“Alone in the Dark” (1982)

At the start of the film, “Alone in the Dark,” there is a surrealistic dream sequence. I won’t spoil it for those of you who might be interested in seeing the movie at a later date. After the sequence viewers are introduced to Dr. Dan Potter, played by Dwight Schultz (The A-Team). He has recently moved to New Jersey with his family: his wife Nell (Deborah Hedwall), and his daughter Lyla (Elizabeth Ward). Dr. Potter has been hired to work at The Haven, an experimental psychiatric hospital. The hospital is run by the eccentric, Dr. Leo Bain, portrayed by BAFTA winner Donald Pleasence (Halloween). Dr. Bain is not a proponent of conventional psychiatric therapy, a mindset that will come back later on in the film to haunt him. (As an aside: “Alone in the Dark” was the first feature film that was produced by New Line Cinema).  

Dr. Potter is replacing Dr. Harry Merton (Larry Pine). Potter’s replacement of, the trusted and liked, Merton doesn’t sit well with four men housed on the secure, third floor of the hospital. The floor is reserved for those who are considered criminally insane. The unofficial leader of the group is Frank Hawkes, a role acted by Oscar winner, Jack Palance (City Slickers). Hawkes, a former military prisoner of war, suffers from paranoia. He is convinced that Potter has killed Merton, in order to get his job. Hawkes riles up the other inmates, like former preacher Byron Sutcliff, played by Oscar winner Martin Landau (Ed Wood), to his way of thinking. Sutcliff has been institutionalized because he is a pyromaniac. He not only set fire to the church that he used to preach at, but did it with his parishioners locked inside. Child molester, Ronald Estler (Erland van Lidth), projects a dominant physical presence, but is easily swayed mentally, when it comes to believing in the validity of Hawkes outlandish claim. Lastly, there is The Bleeder (Phillip Clark). He is named such, because in the past, after he would claim a victim’s life, his nose would start to bleed.  

One evening, there is a blackout, and all of the electrical security measures and alarms, that are designed to keep the inmates on the third floor locked up, simultaneously short circuit. The outage offers the four men, the opportunity to leave their controlled captivity. Led by Hawkes, the men take a van to the nearby town, where, due to the blackout, mass looting of retail stores is taking place. The men ditch their hospital garb, and change into attire that allows them to blend in with everyone in the crowd.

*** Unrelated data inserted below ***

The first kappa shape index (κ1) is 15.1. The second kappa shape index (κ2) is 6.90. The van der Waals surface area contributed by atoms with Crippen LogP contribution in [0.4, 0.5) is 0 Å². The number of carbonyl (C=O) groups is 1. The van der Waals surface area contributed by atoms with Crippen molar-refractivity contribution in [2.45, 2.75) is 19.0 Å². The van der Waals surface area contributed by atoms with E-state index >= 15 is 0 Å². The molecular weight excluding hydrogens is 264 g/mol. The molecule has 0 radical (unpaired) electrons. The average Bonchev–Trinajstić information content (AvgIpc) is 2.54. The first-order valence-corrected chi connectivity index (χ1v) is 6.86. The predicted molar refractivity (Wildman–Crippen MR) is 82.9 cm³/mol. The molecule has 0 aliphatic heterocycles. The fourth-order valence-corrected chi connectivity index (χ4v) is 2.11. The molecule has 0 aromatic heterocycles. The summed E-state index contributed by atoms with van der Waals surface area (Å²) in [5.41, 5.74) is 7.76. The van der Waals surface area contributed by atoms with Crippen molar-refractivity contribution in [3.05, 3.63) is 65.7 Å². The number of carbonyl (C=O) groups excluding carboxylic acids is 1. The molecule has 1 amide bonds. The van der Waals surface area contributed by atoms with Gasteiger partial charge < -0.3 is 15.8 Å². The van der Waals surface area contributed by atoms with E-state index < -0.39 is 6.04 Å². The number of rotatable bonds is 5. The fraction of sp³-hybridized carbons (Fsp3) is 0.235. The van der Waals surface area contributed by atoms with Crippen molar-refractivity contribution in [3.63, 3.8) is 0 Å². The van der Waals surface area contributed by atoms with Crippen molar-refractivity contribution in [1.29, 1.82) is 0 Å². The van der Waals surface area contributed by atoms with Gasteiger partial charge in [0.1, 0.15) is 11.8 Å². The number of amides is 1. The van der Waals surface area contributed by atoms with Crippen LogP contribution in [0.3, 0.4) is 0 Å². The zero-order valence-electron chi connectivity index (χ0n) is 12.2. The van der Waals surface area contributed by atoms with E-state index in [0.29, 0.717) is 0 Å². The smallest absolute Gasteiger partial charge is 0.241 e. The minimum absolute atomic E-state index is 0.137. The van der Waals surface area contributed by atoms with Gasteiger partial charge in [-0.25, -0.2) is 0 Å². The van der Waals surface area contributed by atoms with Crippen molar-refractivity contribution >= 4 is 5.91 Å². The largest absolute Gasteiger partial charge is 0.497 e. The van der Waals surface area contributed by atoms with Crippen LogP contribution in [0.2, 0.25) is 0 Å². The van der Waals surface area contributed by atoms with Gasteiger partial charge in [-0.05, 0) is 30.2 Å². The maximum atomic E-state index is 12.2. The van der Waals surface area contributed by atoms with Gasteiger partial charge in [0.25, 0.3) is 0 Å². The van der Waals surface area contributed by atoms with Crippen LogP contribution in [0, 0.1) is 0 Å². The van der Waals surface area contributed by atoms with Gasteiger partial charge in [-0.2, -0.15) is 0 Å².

When the men left The Haven, they seemingly, thanks to Hawkes, had an objective on their minds, and that was to kill Dr. Potter, as well as his family. In a surprising turn of events, however, The Bleeder leaves the other three during the looting, for reasons that will only become apparent later on. Dr. Potter and his family, which includes his younger sister Toni (Lee Taylor-Allan), who has come to visit for a while, due to troubles of her own, are in route back to the Potter’s house. They have no idea of the danger they are in, but they’ll soon find out. Will the Potter’s survive? (As an aside: The original idea for the film was to have the story take place in Manhattan. The same situation occurs, where a blackout frees dangerous mental patients. In the earlier story scenario, the inmates were not out to go after anyone specific. The mafia was utilized to help take care of those that escaped).

“Alone in the Dark” was directed by Emmy winner, Jack Sholder (The Hidden). Furthermore, Sholder wrote the screenplay based on a story co-written by Robert Shaye (The Lord of the Rings: The Return of the King), and Michael Harrpster. The film premiered in France, on May 16, 1982 at the Cannes Film Market. Parts horror and thriller, the movie has a runtime of 92 minutes.   

The film is not often mentioned in the same conversation with its contemporaries of the time period. Part of the reason is that it didn’t lend itself to a sequel, or even a prequel, for that matter, at least not with the same cast. Perhaps Donald Pleasence would have agreed to be in a prequel, given his work in the Halloween franchise, but  I can’t really envision Palance and Landau returning for Parts II, III, and IV. If that was the filmmakers’ mindset, which it wasn’t.     

                 

“Alone in the Dark”  was well made, and the unconventional story held my interest from start to finish. The movie has the right amount of horror and suspense, which should keep most viewers entertained, and at its runtime, does not overstay its welcome. Recommended for genre fans, as well as fans of the cast.

                                       

                                                            

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About robbinsrealm

I was born in Smithtown, New York, and grew up, worked, and lived in various areas of Long Island before moving to Boca Raton, Florida where I now make my home. In addition to being an aspiring writer, I am also an English teacher. I have a Bachelor of Arts in English and a Master’s Degree in Education, both from Adelphi University in Garden City, New York. In my spare time you will find me engrossed in books, watching movies, socializing with friends, or just staying active.
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